PhD (Mathematics and Statistics), 1997

To most Okanagan locals, it’s just a chunk of pavement. However, for world renowned mathematician, Dr. Heinz Bauschke, the 25-kilometer stretch of road between Kelowna and Vernon is one of his greatest career achievements.

Bauschke is a professor of mathematics at UBC Okanagan and a Canada Research Chair in Convex Analysis and Optimization. He completed a PhD in Mathematics at SFU in 1996 and was awarded the Governor General's Gold Medal for achieving the highest academic standing among SFU graduate students in his year.

Bauschke’s research explores how to use algorithms to address real world problems.

“I look at conditions subject to constraints, such as time or resources, and design and analyze algorithms for finding the most efficient solutions possible. For example, if we want to build a new road it can’t be too steep or too curved. As well, we want to minimize soil movement as that can be very costly. By running my formulas I can find ways to save the government millions of dollars,” he says.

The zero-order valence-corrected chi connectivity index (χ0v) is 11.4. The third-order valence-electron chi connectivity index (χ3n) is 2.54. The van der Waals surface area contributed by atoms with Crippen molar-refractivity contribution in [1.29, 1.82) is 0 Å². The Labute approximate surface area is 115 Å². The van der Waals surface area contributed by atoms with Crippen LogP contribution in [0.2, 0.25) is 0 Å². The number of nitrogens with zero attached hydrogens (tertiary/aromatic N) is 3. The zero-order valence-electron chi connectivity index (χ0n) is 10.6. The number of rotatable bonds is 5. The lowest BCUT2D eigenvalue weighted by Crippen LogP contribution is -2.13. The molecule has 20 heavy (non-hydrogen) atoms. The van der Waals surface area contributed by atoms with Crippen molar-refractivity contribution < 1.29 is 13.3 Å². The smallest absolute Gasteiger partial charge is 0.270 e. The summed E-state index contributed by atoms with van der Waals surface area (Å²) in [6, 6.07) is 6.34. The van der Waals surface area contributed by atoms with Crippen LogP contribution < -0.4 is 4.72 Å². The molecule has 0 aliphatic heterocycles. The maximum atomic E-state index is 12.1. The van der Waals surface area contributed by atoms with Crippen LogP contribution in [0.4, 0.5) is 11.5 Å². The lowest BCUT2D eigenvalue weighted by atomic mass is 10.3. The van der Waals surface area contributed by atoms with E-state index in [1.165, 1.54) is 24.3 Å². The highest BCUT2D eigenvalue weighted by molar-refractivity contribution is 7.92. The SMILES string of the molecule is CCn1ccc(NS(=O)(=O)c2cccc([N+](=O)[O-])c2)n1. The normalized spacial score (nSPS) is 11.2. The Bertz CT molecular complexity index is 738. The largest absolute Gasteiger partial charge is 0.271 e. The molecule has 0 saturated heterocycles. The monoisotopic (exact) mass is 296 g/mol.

Bauschke is helping to solve problems ranging from road design to radiation therapy treatment to optical imagery. He also helps others tap into the power of math by producing resources such as his book, Convex Analysis and Monotone Operator Theory in Hilbert Spaces. Cowritten with Patrick Combettes, the book has over 500 Google Scholar citations.

“We wrote it in a language that was appealing to people that weren’t math experts, like physicists, engineers and chemists. I feel it’s important to communicate math in a way that is accessible to a larger audience so they can see how math can be useful,” he says.

One of Bauschke's most surprising math converts so far: his father-in-law.

“One of my students and I designed a program to solve Sudoku puzzles. After 15 years of hearing me talk about math at the dinner table, it was the first time he got really excited about what it could do,” says Bauschke.

Bauschke credits his SFU graduate degree experience for helping shape his practice in mathematics application and dissemination. “My degree shaped my use of computers and visualization that I still use today,” he says.

In addition to opportunities to meet the world’s leading mathematicians, he notes SFU’s innovative application of computers and big data—as exemplified by the department’s Centre for Experimental and Constructive Mathematics.

“The centre provided a useful link between the world of math and the real world. The approach to use computers as tools in math wasn’t being done elsewhere. It was cutting edge then and still is today,” he says.

- Written by Jackie Amsden and the Offices of Graduate Studies & Postdoctoral Fellows

Published in 2015

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